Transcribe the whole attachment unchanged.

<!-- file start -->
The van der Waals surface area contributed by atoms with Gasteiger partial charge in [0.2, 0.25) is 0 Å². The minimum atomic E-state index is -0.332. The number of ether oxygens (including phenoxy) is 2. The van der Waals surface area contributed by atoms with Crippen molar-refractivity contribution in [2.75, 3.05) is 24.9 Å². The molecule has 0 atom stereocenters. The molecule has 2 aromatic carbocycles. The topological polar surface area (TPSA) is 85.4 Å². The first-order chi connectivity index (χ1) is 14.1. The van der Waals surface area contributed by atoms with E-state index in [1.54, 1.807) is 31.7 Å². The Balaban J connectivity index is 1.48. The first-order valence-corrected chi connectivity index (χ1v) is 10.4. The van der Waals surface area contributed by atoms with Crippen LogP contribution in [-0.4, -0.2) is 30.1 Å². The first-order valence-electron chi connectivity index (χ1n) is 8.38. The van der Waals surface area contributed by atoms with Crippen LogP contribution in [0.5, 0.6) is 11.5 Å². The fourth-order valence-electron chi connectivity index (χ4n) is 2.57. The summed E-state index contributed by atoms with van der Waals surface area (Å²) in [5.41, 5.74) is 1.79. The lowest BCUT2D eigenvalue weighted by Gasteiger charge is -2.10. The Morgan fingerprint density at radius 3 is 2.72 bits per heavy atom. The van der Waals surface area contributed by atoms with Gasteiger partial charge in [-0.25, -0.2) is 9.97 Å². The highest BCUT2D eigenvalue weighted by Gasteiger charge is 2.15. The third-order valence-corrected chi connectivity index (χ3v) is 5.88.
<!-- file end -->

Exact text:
The van der Waals surface area contributed by atoms with Gasteiger partial charge in [0.2, 0.25) is 0 Å². The minimum atomic E-state index is -0.332. The number of ether oxygens (including phenoxy) is 2. The van der Waals surface area contributed by atoms with Crippen molar-refractivity contribution in [2.75, 3.05) is 24.9 Å². The molecule has 0 atom stereocenters. The molecule has 2 aromatic carbocycles. The topological polar surface area (TPSA) is 85.4 Å². The first-order chi connectivity index (χ1) is 14.1. The van der Waals surface area contributed by atoms with E-state index in [1.54, 1.807) is 31.7 Å². The Balaban J connectivity index is 1.48. The first-order valence-corrected chi connectivity index (χ1v) is 10.4. The van der Waals surface area contributed by atoms with Crippen LogP contribution in [-0.4, -0.2) is 30.1 Å². The first-order valence-electron chi connectivity index (χ1n) is 8.38. The van der Waals surface area contributed by atoms with Crippen LogP contribution in [0.5, 0.6) is 11.5 Å². The fourth-order valence-electron chi connectivity index (χ4n) is 2.57. The summed E-state index contributed by atoms with van der Waals surface area (Å²) in [5.41, 5.74) is 1.79. The lowest BCUT2D eigenvalue weighted by Gasteiger charge is -2.10. The Morgan fingerprint density at radius 3 is 2.72 bits per heavy atom. The van der Waals surface area contributed by atoms with Gasteiger partial charge in [-0.25, -0.2) is 9.97 Å². The highest BCUT2D eigenvalue weighted by Gasteiger charge is 2.15. The third-order valence-corrected chi connectivity index (χ3v) is 5.88.